Ruth Crawford Seeger
Visions and Revisions [world premiere]
String Quartet No.1, ‘Light Music’ [London premiere]
String Quartet No.5, ‘before the universe was born’, Op.98 [London premiere]
JACK Quartet [Christopher Otto & Ari Streisfeld (violins), John Pickford Richards (viola) & Kevin McFarland (cello)]
Reviewed by: Richard Whitehouse
Reviewed: 23 January, 2014
Venue: Wigmore Hall, London
Following on from its previous Wigmore Hall’s appearance (preserved on its CD label), the JACK Quartet returned for another impressive recital to confirm the legacy of such as the Arditti and Composers ensembles is in safe hands, and both have championed the String Quartet (1931) by Ruth Crawford Seeger. The JACK musicians had the measure of this radical reassessment of the genre: one which abounds in the ‘dissonant counterpoint’ the composer had made her own at the time, with the antagonistic interplay of the opening movement, teasing canonic intricacy of the scherzo, intensifying harmonic layers of the Andante and heady rotational asymmetry of the finale vividly projected in this gripping account.
Next came the first hearing of Visions and Revisions (2013) – Christopher Trapani’s radical take on the Bob Dylan song ‘Visions of Johanna’ (a highlight of his recklessly over-ambitious 1966 double album, Blonde on Blonde), whose constantly metamorphosing sequence of five verses and five refrains is translated into a questing search for continuity in which the original’s chords are an increasingly vestigial presence prior to the music breaking out onto a new formal and expressive plateau. Superbly realised here, Visions and Revisions can take its place within that line of similarly unequivocal reassessments of earlier (and not necessarily popular) music in which the source material has been transformed beyond all recognition.
Although a tribute to Elliott Carter on his centenary, Exordium (2008) finds Brian Ferneyhough intent not on alluding to the dedicatee’s own music but rather paying homage to its ever-more laconic obliqueness via a sequence of 53 fragments that follow on from each other in a process of mutual exclusivity. What results is a mobile of volatile shifts in mood and perspective, which pointedly admits of a certain humour through the way that specific timbres and textures are often casually thrust aside by their successors: the piece pursuing an upwards trajectory that does not so much conclude as enfold itself into nothingness with a barbed elegance that the late American composer would doubtless have appreciated.
Especial interest was attached to the First String Quartet (1985) by the then late-teenage Julian Anderson which had its premiere just six months ago. This nine-minute exploration of the ‘‘colour of sound’’ (to quote the composer) has all four instruments playing, more or less continuously, in a densely translucent and always-evolving texture whose recourse to the overtones of the harmonic spectrum and non-standard tunings audibly prefigure the composer’s future concerns. Complex though never abstruse, the piece more than justifies its belated inclusion in Anderson’s official catalogue and should provide an arresting foil to its successor which is to receive its premiere at this venue (by the Arditti Quartet) in four months’ time.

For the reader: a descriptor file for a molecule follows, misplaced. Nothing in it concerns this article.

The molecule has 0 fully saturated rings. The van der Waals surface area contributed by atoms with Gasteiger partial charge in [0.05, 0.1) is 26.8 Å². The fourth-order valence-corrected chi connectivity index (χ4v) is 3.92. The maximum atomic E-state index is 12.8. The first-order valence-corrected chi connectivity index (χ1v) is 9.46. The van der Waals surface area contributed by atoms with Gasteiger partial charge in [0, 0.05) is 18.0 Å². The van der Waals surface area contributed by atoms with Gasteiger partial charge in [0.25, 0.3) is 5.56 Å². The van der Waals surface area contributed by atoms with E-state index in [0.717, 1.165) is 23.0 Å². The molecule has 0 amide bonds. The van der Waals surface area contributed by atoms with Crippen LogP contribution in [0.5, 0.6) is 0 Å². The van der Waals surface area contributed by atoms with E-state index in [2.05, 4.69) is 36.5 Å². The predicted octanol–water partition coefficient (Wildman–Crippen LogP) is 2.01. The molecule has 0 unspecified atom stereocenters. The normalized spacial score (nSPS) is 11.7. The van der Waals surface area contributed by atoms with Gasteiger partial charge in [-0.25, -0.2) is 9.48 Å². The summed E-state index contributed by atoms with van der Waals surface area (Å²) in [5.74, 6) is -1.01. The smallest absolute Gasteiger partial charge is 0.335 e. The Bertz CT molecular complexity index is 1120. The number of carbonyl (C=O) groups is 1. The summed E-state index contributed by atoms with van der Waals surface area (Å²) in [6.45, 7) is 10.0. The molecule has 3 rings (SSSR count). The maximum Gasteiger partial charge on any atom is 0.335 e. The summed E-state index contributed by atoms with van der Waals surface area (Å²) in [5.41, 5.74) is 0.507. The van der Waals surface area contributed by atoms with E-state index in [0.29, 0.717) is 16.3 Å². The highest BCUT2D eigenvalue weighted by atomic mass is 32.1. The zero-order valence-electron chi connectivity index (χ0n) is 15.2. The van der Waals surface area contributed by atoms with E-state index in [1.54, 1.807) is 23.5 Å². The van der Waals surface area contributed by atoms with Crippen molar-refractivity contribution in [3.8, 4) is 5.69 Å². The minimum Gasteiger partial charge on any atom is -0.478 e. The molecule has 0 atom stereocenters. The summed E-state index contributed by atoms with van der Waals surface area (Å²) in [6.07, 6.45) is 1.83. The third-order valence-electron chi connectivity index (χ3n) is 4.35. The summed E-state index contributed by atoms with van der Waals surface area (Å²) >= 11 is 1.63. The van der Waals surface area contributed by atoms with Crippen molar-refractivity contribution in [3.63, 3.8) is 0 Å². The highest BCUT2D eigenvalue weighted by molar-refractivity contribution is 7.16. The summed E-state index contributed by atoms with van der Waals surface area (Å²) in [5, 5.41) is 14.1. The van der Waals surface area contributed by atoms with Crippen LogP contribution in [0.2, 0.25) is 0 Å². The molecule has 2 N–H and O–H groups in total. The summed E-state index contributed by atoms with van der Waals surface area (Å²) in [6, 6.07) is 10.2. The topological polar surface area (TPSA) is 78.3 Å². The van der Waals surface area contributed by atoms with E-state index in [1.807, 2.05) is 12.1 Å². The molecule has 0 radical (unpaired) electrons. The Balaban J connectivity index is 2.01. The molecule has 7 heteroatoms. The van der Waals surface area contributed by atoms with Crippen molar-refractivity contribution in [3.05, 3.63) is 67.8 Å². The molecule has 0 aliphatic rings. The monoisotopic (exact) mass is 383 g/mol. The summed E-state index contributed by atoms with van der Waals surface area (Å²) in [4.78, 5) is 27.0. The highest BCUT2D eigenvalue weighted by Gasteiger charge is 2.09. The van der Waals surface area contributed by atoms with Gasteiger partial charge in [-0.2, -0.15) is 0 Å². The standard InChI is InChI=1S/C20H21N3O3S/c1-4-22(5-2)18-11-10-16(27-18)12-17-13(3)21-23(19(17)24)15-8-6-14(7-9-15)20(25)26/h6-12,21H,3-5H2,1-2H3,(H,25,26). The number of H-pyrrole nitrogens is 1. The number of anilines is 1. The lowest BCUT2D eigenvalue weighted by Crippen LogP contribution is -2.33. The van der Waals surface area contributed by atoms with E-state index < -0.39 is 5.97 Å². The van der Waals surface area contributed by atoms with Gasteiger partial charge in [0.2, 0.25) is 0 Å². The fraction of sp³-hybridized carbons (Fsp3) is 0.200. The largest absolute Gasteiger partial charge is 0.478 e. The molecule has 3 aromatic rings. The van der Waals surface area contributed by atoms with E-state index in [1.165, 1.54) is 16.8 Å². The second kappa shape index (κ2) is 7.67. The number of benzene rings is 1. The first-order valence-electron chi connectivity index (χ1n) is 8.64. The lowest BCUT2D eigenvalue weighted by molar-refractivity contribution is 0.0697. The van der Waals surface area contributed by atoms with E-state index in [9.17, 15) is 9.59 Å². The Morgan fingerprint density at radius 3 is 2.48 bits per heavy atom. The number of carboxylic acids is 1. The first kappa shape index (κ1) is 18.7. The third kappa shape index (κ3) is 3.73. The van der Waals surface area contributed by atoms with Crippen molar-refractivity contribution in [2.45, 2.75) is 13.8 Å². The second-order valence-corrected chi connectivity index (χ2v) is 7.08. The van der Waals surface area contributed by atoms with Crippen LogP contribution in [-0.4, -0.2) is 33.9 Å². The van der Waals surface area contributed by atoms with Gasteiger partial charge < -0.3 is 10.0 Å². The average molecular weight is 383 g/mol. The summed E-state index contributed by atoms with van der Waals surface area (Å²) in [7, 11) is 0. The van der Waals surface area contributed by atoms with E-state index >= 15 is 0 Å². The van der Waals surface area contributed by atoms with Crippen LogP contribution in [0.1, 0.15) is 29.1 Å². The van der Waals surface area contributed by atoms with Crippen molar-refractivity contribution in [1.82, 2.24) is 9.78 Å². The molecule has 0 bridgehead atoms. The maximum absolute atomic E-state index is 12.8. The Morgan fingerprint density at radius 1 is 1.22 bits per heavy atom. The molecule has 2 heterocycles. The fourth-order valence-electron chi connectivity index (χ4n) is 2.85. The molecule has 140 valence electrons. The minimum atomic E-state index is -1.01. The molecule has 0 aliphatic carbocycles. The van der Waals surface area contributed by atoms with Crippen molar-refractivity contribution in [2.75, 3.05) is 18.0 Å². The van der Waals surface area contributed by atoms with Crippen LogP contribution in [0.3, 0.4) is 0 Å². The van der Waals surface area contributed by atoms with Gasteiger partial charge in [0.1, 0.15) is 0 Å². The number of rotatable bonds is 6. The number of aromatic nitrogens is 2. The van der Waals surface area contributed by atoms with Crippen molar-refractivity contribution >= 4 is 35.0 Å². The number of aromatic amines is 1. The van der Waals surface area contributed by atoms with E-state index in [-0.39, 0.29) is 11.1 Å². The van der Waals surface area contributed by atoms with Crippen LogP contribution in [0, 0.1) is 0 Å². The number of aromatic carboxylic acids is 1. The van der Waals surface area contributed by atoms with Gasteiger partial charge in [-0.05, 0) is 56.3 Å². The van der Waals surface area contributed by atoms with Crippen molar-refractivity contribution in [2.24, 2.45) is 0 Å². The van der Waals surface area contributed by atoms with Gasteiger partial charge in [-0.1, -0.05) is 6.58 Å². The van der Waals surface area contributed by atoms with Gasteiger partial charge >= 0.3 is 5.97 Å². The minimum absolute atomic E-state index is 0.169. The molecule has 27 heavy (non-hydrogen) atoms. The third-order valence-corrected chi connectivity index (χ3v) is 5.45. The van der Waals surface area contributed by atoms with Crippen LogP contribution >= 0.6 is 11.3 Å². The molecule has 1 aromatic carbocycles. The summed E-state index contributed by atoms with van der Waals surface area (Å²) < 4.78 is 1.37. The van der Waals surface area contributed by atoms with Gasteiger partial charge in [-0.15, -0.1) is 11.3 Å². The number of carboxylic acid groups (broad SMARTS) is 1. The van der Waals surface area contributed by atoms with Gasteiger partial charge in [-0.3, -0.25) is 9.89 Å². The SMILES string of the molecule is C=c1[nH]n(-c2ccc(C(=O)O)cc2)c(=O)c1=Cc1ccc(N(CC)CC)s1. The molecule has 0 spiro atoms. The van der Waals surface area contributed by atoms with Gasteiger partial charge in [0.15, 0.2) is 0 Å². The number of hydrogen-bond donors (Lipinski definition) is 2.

After the interval, a rare revival (not there have been many performances anywhere in the UK of his music these past two decades) of music by Horaţiu Rădulescu – harbinger of the future of Western art music or perennial cult composer accordingly to preference. Rădulescu’s Fifth String Quartet (1995) is typical in its uncompromising integration of means towards potent ends: playing for just under 30 minutes, it derives from whole-scale re-tuning where only the upper two strings of the violin and lower two of the cello remain unaltered – the latter instrument’s lowest note providing the basis, conceptually as well as timbrally, of what follows. Radical in its re-imagining of the medium’s potential though it undoubtedly is, the work’s kaleidoscopic range of layers and textures is given coherence by that relative uniformity of pulse such as enables the listener to keep up with and even anticipate those dizzying sonic transformations that the composer is intent on effecting. Whatever its inspiration in the Tao Te Ching, this is music that pursues a singular and inimitable path.
A piece that makes no false concessions, it was gratifying that the JACK musicians not only took on its challenge but met it with technical panache and interpretative insight. It was gratifying, too, that the near-capacity audience was young in age as well as in spirit: whoever claims that radical new music has no future in the UK needs to think again.